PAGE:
Barbara Kirshenblatt-Gimblett


    WHAT DO AEROSOL CHEESE, Liberace, tattoos, chihuahuas, and feminine hygiene spray have in common? Those who consider them bad taste. The diverse social locations from which they come make Spam, ant farms, face-lifts, low riders, and Lawrence Welk incommensurate as a set. They have nothing in common other than their relationship to the canon of good taste, which is what gives bad taste its coherence as a category. Bad taste is one of the ways in which good taste announces itself—the finger that points to the breach points to the rule. The connoisseurship of bad taste reveals more about the arbiter

  • Producing Ellis Island

    HOW DOES a federal office become a shrine? From 1892 until 1924, millions of steerage passengers passed through Ellis Island as quickly as possible without looking back. Today even more recreational immigrants will board Miss Freedom and other official Ellis Island boats provided by “America’s Favorite Boatride,” the Circle Line. They will participate in the founding myth of our time, “America’s great immigrant heritage,” through the trope of retracing the steps of those who came to the “promised land” before them.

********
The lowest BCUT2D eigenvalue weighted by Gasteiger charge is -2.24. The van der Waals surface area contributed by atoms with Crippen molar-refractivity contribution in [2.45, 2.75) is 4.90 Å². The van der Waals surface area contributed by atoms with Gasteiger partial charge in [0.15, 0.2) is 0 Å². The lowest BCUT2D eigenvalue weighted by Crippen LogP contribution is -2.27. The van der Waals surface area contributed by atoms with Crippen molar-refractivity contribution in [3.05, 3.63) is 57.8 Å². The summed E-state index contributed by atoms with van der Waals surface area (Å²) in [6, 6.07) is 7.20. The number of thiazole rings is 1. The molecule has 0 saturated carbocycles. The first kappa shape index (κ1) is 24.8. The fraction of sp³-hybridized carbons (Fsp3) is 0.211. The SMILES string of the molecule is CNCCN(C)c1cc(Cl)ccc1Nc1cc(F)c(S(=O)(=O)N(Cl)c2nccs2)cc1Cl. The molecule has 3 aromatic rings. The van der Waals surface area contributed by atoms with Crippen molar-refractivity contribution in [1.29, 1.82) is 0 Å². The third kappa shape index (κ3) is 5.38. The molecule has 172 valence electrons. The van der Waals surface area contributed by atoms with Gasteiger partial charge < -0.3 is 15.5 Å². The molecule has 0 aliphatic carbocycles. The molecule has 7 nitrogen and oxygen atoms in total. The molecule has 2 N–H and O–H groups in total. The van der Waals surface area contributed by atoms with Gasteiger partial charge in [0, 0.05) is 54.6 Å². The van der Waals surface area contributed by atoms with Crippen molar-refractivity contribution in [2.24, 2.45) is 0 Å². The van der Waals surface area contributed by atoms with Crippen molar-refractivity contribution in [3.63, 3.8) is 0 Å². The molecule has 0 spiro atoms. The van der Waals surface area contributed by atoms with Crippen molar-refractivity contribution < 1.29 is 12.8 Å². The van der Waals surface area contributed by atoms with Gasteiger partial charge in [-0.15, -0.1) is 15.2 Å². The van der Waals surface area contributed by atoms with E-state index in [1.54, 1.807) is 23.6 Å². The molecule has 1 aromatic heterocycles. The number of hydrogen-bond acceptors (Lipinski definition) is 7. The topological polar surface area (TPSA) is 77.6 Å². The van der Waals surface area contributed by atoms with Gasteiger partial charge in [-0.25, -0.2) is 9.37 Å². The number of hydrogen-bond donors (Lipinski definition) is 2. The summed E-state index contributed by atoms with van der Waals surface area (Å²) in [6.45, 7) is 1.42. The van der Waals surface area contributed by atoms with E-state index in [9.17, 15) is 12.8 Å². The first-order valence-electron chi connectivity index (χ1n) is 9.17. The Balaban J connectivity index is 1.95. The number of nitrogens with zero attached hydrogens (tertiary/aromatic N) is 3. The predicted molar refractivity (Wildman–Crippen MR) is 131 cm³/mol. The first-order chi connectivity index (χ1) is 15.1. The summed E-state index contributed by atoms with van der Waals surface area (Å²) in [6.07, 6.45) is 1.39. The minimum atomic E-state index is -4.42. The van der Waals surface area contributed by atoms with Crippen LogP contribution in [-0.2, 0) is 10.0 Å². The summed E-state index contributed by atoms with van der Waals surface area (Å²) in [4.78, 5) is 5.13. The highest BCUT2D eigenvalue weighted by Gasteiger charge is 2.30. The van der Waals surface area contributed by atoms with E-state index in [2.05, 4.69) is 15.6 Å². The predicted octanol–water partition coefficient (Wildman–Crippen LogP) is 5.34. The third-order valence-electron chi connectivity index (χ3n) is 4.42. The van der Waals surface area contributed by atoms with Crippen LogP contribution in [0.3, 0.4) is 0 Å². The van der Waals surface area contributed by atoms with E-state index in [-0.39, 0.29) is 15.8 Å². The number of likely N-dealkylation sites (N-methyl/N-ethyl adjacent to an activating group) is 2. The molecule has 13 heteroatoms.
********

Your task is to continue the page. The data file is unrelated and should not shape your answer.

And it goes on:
Never an icon like the Statue of Liberty, Ellis Island was an aperture, not a

  • Edible Art

    The Futurist Cookbook, by F.T. Marinetti, introduction by Lesley Chamberlain, translation from the Italian by Suzanne Brill. San Francisco: Bedford Arts, 1989, 160 pp., 40 photographs and line drawings, $29.95 cloth, $19.95 paper. (The recent reprint edition of La Cucina Futurista [Milan: Longanesi & Co., 1986] attributes authorship jointly to Filippo Tommaso Marinetti [1876–1944] and Fillìa, pseudonym for Luigi Colombo [1904–1936]

    . . . men think, dream and act according to what they eat and drink.

    —Filippo Tommaso Marinetti

    FUTURIST CUISINE WAS LAUNCHED by F. T. Marinetti from a radio microphone